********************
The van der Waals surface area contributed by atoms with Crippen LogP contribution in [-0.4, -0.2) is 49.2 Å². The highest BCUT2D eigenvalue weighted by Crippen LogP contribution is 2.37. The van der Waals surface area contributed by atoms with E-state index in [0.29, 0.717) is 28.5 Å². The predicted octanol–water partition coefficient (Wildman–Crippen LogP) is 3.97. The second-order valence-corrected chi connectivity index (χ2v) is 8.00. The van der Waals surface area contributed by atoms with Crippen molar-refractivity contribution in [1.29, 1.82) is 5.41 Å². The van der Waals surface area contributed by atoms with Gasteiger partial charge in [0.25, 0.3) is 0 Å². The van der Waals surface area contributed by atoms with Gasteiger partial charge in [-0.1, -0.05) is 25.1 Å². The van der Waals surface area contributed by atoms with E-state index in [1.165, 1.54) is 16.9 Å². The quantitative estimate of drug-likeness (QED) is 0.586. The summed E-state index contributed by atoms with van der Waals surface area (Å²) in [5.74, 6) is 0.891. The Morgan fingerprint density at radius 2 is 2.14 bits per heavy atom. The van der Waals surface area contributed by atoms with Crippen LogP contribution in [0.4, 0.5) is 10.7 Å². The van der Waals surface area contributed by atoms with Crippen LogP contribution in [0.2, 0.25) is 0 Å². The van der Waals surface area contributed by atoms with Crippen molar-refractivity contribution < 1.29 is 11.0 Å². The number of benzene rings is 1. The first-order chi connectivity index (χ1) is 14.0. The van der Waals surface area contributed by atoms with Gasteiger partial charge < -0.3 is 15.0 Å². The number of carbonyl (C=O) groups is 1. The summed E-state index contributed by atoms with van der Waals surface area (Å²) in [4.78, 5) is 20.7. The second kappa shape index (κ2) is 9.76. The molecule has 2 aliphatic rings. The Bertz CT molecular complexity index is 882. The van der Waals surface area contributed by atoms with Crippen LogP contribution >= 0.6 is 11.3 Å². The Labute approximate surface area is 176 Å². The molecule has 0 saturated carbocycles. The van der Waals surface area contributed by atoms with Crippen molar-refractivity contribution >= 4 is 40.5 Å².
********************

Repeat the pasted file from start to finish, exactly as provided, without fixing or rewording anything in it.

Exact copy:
The van der Waals surface area contributed by atoms with Crippen LogP contribution in [-0.4, -0.2) is 49.2 Å². The highest BCUT2D eigenvalue weighted by Crippen LogP contribution is 2.37. The van der Waals surface area contributed by atoms with E-state index in [0.29, 0.717) is 28.5 Å². The predicted octanol–water partition coefficient (Wildman–Crippen LogP) is 3.97. The second-order valence-corrected chi connectivity index (χ2v) is 8.00. The van der Waals surface area contributed by atoms with Crippen molar-refractivity contribution in [1.29, 1.82) is 5.41 Å². The van der Waals surface area contributed by atoms with Gasteiger partial charge in [0.25, 0.3) is 0 Å². The van der Waals surface area contributed by atoms with Gasteiger partial charge in [-0.1, -0.05) is 25.1 Å². The van der Waals surface area contributed by atoms with E-state index in [1.165, 1.54) is 16.9 Å². The quantitative estimate of drug-likeness (QED) is 0.586. The summed E-state index contributed by atoms with van der Waals surface area (Å²) in [5.74, 6) is 0.891. The Morgan fingerprint density at radius 2 is 2.14 bits per heavy atom. The van der Waals surface area contributed by atoms with Crippen LogP contribution in [0.4, 0.5) is 10.7 Å². The van der Waals surface area contributed by atoms with Crippen LogP contribution in [0.2, 0.25) is 0 Å². The van der Waals surface area contributed by atoms with Crippen molar-refractivity contribution < 1.29 is 11.0 Å². The number of benzene rings is 1. The first-order chi connectivity index (χ1) is 14.0. The van der Waals surface area contributed by atoms with Gasteiger partial charge < -0.3 is 15.0 Å². The number of carbonyl (C=O) groups is 1. The summed E-state index contributed by atoms with van der Waals surface area (Å²) in [4.78, 5) is 20.7. The second kappa shape index (κ2) is 9.76. The molecule has 2 aliphatic rings. The Bertz CT molecular complexity index is 882. The van der Waals surface area contributed by atoms with Crippen LogP contribution >= 0.6 is 11.3 Å². The Labute approximate surface area is 176 Å². The molecule has 0 saturated carbocycles. The van der Waals surface area contributed by atoms with Crippen molar-refractivity contribution >= 4 is 40.5 Å².